TSUMUGU Project makes national treasure eligible for repair


“Fugen Bosatsu (Samantabhadra),” a 12th-century hanging scroll owned by the Tokyo National Museum

The Yomiuri ShimbunThe TSUMUGU Project: Promoting, Restoring and Preserving the Beauty of Japan’s Art — a joint initiative among the Cultural Affairs Agency, the Imperial Household Agency and The Yomiuri Shimbun to hand down Japanese works of art — has decided on another national treasure to be repaired using revenue from exhibitions organized by the project.

“Fugen Bosatsu (Samantabhadra),” a 12th-century hanging scroll that is part of the Tokyo National Museum’s collection, was chosen as the second work to be repaired under the project by a selection committee of experts on Wednesday.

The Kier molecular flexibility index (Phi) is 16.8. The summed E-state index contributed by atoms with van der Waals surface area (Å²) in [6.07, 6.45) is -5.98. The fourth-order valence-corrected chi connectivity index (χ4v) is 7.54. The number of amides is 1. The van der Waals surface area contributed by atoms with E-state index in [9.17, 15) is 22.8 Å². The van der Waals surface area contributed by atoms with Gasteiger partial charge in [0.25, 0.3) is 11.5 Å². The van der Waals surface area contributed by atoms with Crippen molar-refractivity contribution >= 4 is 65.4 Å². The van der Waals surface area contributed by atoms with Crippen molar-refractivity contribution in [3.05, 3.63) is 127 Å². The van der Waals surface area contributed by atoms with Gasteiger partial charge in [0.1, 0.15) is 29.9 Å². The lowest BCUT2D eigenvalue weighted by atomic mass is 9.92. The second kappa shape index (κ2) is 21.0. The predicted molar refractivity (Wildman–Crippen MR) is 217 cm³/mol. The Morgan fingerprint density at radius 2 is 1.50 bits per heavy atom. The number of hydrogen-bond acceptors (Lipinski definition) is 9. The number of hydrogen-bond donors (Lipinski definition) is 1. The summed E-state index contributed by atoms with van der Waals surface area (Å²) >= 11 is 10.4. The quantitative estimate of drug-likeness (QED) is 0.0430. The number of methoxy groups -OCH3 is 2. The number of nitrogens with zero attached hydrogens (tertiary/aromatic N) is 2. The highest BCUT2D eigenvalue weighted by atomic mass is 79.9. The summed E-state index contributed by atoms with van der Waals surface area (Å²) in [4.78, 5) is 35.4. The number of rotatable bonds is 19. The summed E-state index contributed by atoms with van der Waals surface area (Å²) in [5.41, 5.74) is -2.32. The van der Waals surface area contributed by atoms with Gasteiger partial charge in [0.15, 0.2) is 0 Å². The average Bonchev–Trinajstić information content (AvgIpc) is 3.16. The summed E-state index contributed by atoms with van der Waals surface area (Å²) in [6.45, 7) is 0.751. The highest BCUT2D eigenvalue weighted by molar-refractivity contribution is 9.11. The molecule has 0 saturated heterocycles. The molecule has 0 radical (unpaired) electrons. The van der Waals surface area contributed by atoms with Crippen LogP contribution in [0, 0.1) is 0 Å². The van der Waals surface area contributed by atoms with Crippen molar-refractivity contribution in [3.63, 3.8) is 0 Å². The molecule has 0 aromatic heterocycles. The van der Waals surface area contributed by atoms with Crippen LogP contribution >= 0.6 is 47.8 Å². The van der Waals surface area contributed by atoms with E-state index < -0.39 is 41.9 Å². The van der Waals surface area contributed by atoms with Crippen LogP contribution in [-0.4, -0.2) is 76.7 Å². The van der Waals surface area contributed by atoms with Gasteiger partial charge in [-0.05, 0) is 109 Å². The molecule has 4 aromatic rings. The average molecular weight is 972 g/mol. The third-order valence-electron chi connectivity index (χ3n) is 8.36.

Considered one of the best Buddhist paintings from the Heian period (late eighth to late 12th century), the painting on silk depicts Fugen Bosatsu riding on a white elephant with six tusks, which comes out to protect believers of the Lotus Sutra.

This is a gorgeous masterpiece, featuring delicate depictions, beautiful applications of color on cloth, and kirikane, a technique that creates meticulous patterns using slivers of gold leaf.

However, the painting requires restoration work as soon as possible because some of the colored parts have come off and the silk has also deteriorated.

The TSUMUGU Project has already chosen “Raigo of Amida (Amitabha) and Twenty-five Attendants,” a painting designated a national treasure that is held by Chion-in temple in Kyoto, as the first masterpiece eligible for repair under the initiative.Speech

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